Hindsight 20/18: Debate
Sep 21, 2018 • Matt "math debater" Wang • ~ 40 minute read • 4846 words
For a large majority of my high school “career”, debate defined the person I was. It dictated my friend group, my schedule, and my personality. It got in the way of everything else I could do in my life, whether it be schoolwork, having fun, or personal relationships. In one perspective, you could view high school debating as controlling: as a jail that holds high schoolers prison. I know people in the debate community who believe that this is true.
Not me, however. I think high school debate is the best thing that has ever happened to me.
I have always loved talking and arguing. At a young age, I was always babbling about something - a common complaint from teachers, friends, and my parents is that I just wouldn’t shut up. This didn’t come from disrespect or enjoying being annoying. Rather, I really just did enjoy talking about anything; it kept me engaged.
This naturally transitioned me into public speaking. The type that I did, persuasive speaking, involves giving a 5-minute speech that attempts to convince the audience of something. This was by far my favourite part of middle school - I’d spend hours coming up with speech topics, writing several different drafts, and practicing them in front of the mirror. And, I thought I was pretty darn good at it too: I won a few awards, giving speeches on climate change, food scarcity, nuclear power, and the spirit of volunteering.
I think at the time, winning was a big part of what drove me to keep on doing public speaking. Of course, I don’t care about those awards any more (and I’d like to think that I don’t care about awards in general any more), but they played a crucial role in developing one of my most important passions now: social discourse.
not so humble humbling beginnings
The natural progression from doing persuasive speaking is debating, and that’s the path I followed. When I joined UCC in Grade 7, I went all-in on debating. I did it at school, though my opportunities were limited due to my age - so, I also took classes outside of school at a place called Toronto Debate Academy (TDA), for two hours a week. I definitely went in a little cocky: I came off of a hot streak of public speaking awards at my middle school, and I was demolishing people at UCC. TDA, however, changed things up - and for the better.
TDA is primarily taught by one man named Rudi Lof. Rudi is the best debate coach that I’ve ever met: not only is he very good at teaching the skills involved in debating, but he’s also great at knowing exactly how a specific kid should be taught debate - and how to teach them more than just debating.
At the time, I think there were two major characteristics that he identified: I was a bit cocky/disrespectful, and I was naturally curious. He did a great job of dealing with both of those sides of me.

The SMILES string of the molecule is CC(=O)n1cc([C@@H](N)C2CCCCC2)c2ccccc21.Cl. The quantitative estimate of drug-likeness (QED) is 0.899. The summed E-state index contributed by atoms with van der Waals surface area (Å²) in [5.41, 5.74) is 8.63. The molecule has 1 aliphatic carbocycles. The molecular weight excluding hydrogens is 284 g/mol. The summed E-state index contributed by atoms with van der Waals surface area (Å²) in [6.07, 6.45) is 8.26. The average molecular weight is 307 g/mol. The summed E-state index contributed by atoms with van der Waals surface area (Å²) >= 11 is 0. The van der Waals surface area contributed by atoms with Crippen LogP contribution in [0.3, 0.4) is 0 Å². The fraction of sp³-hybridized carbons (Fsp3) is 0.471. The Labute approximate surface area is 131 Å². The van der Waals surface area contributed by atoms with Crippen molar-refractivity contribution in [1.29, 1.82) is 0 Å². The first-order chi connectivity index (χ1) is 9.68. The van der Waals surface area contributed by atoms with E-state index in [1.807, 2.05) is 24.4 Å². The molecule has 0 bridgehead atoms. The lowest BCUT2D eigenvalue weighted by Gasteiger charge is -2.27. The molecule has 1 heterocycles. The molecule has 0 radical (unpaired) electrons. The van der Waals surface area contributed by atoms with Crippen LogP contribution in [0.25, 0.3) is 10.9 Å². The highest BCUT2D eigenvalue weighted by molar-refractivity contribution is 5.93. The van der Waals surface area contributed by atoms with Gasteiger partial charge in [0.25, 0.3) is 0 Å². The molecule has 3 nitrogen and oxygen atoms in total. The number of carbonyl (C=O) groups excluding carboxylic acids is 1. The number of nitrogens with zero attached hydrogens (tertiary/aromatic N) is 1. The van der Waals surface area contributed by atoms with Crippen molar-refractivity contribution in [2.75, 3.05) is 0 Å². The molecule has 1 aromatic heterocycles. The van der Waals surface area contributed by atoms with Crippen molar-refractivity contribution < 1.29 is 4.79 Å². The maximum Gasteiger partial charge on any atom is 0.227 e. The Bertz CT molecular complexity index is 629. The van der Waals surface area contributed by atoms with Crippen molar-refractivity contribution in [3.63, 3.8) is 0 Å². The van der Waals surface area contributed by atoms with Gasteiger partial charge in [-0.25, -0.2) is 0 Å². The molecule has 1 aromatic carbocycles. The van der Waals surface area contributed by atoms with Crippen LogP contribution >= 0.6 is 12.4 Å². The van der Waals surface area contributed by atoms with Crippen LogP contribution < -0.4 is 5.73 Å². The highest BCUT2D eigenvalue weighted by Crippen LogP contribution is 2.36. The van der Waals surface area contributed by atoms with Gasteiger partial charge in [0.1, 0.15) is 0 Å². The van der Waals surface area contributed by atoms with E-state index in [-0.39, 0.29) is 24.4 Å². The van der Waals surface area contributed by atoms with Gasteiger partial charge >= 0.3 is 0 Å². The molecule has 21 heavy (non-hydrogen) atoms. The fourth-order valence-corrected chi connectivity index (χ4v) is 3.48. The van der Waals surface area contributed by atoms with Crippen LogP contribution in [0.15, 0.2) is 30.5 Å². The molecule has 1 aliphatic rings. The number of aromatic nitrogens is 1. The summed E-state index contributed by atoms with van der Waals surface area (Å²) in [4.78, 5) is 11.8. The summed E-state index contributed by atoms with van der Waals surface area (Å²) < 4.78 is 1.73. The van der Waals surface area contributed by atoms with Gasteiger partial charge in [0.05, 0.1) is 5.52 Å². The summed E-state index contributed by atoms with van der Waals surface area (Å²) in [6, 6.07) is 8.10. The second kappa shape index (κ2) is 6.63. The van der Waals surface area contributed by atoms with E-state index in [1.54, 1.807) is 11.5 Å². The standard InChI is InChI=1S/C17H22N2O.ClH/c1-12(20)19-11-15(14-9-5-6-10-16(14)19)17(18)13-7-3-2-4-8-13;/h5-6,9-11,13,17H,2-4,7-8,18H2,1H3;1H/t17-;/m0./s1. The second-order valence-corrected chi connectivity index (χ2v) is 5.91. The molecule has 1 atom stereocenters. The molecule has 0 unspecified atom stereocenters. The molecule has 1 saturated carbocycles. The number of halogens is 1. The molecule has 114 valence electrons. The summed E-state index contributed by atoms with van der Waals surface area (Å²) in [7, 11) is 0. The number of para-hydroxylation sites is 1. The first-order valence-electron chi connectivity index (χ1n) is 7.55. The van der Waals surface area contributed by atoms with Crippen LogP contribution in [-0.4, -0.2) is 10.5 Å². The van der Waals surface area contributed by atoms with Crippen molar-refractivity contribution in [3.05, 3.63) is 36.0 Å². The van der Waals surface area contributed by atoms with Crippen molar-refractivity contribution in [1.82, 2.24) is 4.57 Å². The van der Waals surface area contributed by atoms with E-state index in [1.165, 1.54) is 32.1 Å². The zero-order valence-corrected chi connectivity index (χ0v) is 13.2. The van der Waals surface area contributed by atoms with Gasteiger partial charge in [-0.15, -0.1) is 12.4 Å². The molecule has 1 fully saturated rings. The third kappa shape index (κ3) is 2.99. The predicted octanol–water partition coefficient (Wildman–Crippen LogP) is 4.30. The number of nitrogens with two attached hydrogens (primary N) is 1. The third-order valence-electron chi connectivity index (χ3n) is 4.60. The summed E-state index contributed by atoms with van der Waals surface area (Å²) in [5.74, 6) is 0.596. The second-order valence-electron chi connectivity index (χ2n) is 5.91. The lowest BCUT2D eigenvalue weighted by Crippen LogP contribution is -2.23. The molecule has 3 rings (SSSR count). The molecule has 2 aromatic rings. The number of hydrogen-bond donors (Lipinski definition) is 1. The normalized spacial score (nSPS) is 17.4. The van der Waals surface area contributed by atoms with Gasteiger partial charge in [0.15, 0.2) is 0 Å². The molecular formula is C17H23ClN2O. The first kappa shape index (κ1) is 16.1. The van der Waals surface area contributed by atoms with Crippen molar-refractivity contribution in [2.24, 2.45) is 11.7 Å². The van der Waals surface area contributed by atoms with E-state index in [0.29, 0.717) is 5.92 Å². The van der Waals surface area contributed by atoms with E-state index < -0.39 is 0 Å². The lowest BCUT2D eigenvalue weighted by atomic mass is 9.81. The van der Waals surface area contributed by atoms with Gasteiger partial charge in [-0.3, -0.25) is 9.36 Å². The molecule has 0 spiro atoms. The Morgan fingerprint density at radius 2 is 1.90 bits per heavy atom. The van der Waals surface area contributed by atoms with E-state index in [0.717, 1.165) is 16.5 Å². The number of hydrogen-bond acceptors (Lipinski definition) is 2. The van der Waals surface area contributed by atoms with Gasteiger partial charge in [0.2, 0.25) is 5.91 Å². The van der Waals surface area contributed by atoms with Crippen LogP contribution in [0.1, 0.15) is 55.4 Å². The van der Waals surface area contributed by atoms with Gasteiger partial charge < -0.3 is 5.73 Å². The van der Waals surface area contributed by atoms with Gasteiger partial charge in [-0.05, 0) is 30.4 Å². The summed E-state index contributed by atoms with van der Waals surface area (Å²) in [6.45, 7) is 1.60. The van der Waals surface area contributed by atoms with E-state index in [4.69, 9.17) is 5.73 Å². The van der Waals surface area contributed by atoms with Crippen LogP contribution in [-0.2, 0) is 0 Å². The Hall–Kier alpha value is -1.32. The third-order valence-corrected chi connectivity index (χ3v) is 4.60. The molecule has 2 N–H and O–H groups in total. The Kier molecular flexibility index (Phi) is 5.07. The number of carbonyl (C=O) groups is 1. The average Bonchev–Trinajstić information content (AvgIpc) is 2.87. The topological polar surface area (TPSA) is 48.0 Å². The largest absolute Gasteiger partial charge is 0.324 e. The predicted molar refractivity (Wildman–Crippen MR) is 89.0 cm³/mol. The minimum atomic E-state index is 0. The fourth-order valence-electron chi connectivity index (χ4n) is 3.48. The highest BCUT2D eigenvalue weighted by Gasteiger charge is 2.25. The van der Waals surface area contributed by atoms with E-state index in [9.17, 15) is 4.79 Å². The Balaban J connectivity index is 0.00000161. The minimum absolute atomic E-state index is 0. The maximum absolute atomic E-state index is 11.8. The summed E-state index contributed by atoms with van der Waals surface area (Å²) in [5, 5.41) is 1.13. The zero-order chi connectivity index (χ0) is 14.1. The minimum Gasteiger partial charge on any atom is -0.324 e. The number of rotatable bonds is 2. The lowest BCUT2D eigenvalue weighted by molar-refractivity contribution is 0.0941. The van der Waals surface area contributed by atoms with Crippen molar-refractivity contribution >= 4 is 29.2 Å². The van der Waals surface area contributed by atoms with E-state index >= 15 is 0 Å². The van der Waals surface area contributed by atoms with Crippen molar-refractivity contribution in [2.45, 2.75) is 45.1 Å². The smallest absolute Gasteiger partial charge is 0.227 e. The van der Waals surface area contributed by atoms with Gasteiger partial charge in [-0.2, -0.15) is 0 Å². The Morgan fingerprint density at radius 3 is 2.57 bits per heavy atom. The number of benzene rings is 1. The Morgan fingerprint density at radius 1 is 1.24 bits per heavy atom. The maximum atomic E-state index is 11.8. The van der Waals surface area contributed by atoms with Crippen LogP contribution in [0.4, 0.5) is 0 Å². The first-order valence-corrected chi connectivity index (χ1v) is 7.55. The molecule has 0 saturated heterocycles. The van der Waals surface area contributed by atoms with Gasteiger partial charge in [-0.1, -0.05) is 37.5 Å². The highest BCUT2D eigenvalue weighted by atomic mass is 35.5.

To deal with the overconfidence, he had me face kids who were older than me and better at debate than me - an experience that I never had - and against whom I was promptly demolished. That definitely took me down a peg - and in the long-run, made me a much nicer person. But we’ll get more into that later.
As for the curiosity, Rudi just gave me a lot to read: I ended up reading the Economist weekly (something I still do now to this day, though out of enjoyment), articles that he sent us every week which focused on current affairs and debate topics, and a laundry list of historical events and books that I tore through over the next four years. As I’m sure you know by now, the type of media you consume significantly affects how you think and talk - and I like how that turned out for me.
I also went to my first “real” debate tournament: Hart House High Schools 2013. Unbeknownst to me, Hart House is one of the most competitive debate tournaments in Canada, and I promptly got smacked. I was a bit upset that I didn’t do well - it was a massive failure in comparison to coasting in middle school - but it left me with determination. Someday, I’d come back and win Hart House.
I didn’t know it at the time, but I would attend the next five Hart Houses. And I would never win.
In Grade 8, I could finally start debating for my school. At the time, I was an unproven talent (and still a bit cocky), so they didn’t send me to any tournaments yet. I tried to take matters into my own hands, so I signed up for York High Schools independently - a big no-no (and something I regret doing in hindsight). But, that no-no came with a big silver lining: I won top junior speaker - which inflated my ego by quite a bit, but also proved that I knew how to say words in the correct order. After returning from the trip, the club made me promise to only ever debate under the UCC name - and of course, I agreed.
That would be the start of my favorite activity in high school.
The rest of the Grade 8 year is pretty uneventful: I practiced a bit, went to a few tournaments, and did comparatively well for someone my age - but nothing stellar. The one thing I will highlight is that my debate partner at the time, Brent, became one of my best friends at the time - and that’s a relationship that I still hold dear. It was a sign of much more to come.
the golden run